Among the many big names who won a Spring Championship of Online Poker (SCOOP) title this year was Kenny Hallaert, playing under the PokerStars screen name “SpaceyFCB”.
The casual poker fan might know Hallaert best from his sixth-place finish in the 2016 World Series of Poker Main Event for $1.47M, but the Belgian (who sits third in his country’s all-time money list) is also a major force online, with $5.54M in online cashes at the time of writing.
Victory in this year’s 29-H: $2,100 No Limit Hold’em Turbo for $94,990 marked Hallaert’s second SCOOP title, his first coming back in 2017 when he took down a $1,050 8-Max event for $147K.
We caught up with Hallaert towards the end of SCOOP to discuss how it all went down, how he upped his study regime to compete with the best, and how he hopes to complete his poker puzzle at the 2019 WSOP.
PokerStars Blog: You were in Canada playing a live event during the SCOOP. Do you like being on that time schedule when playing a big tournament series?
Kenny Hallaert: I prefer to play at home [in London], just to have my own setting. I don’t mind playing at night at all. There was one year, roughly ten years ago, when I went to Hawaii to play WCOOP, but that was before Black Friday, when WCOOP was catered more towards US players. I just prefer my own set-up at home with a comfortable chair, a stable computer etc. I always feel more relaxed playing at night, the world has shut down, it’s dark outside, and there are less distractions. I’m just used to it.
Do you look forward to SCOOP every year?
If I wasn’t in Canada I would have been at home playing every day, with maybe one day off a week maximum. In previous years WCOOP buy-ins were more in the medium tier level, so SCOOP has always been way more interesting to high stakes players for higher buy-in tournaments. If I had to choose I’d take SCOOP over WCOOP, if I could only play one.
SCOOP always falls right before the WSOP. As someone who has had success at both, what do you make of that lead into the Vegas grind?
It’s definitely a good warm-up. The mixed-game specialists especially really like SCOOP as the WSOP is pretty much the only time of the year when they can play a wide variety of mixed game tournaments at high buy-ins ($10K, $3K, $1,500 etc) so during SCOOP they can test their skills and reactivate their skills leading up to the WSOP.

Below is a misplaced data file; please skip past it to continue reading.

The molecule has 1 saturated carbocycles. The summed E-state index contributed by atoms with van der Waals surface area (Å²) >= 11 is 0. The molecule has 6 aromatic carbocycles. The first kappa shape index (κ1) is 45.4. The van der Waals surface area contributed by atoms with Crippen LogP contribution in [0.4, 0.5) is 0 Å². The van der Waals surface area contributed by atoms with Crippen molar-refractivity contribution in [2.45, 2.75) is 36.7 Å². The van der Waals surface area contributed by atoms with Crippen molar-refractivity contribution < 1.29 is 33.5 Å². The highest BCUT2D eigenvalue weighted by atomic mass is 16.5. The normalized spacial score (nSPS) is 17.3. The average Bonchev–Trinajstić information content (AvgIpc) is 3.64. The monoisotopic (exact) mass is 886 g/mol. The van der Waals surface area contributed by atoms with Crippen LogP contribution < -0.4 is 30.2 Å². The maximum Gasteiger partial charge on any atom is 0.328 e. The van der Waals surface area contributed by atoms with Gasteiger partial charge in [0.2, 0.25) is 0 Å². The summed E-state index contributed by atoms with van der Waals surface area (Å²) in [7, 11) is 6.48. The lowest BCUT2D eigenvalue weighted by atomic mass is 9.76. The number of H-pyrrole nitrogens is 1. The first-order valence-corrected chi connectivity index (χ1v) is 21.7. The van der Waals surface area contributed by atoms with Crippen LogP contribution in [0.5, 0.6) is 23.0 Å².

For me, I’m basically a pure No Limit Hold’em player. I play other events more for fun, but I don’t think I have an edge in those fields. If you have a good SCOOP like I had, it gives you a lot of confidence and winning my SCOOP title basically means I can freeroll the entire WSOP.
The last time I won a SCOOP in 2017 I also had a great WSOP, so if winning one this year could mean the same, I’m definitely up for it!
[In 2017 Hallaert enjoyed nine WSOP cashes, including two final tables and a deep run in the $10K Main Event]
How does this year’s title compare with your first one?
This one was a turbo, so it has less prestige. As the 2017 one was my first title and it had more players and a regular structure, I would say I value that one higher. The fields in both events were tough–the turbo field was probably tougher actually–but still, if you look at some of the names that made the 2017 final table, they are big online names [like Patrick Leonard, “girafganger7”, Anton Wigg]. This year, because of the buy-in level, you expect to have tough competition. There won’t be a lot of recreational players playing. So for me, I still value it quite high.
For a long time your biggest cash came from a 2009 Sunday Warm-up victory for $107K. Where were you in your life at that point?
I was working in Namur, Belgium in a casino. I remember winning that tournament. It was a really insane month for me. I managed to win the weekly leader board, with the second highest score ever at that time (I believe only Shaun Deeb had scored higher). I then also managed to win the monthly leader board, only behind Deeb again for highest score. It was an amazing month. Every time I had a coin flip it felt like an 80/20 for me, and every time I had a 20/80 it was like a coin flip. That’s how good I was running.
The Warm-up stayed with me as my biggest score for years, until SCOOP 2017. Hopefully I will break it again one day. My online poker career has been on the better side of variance for sure.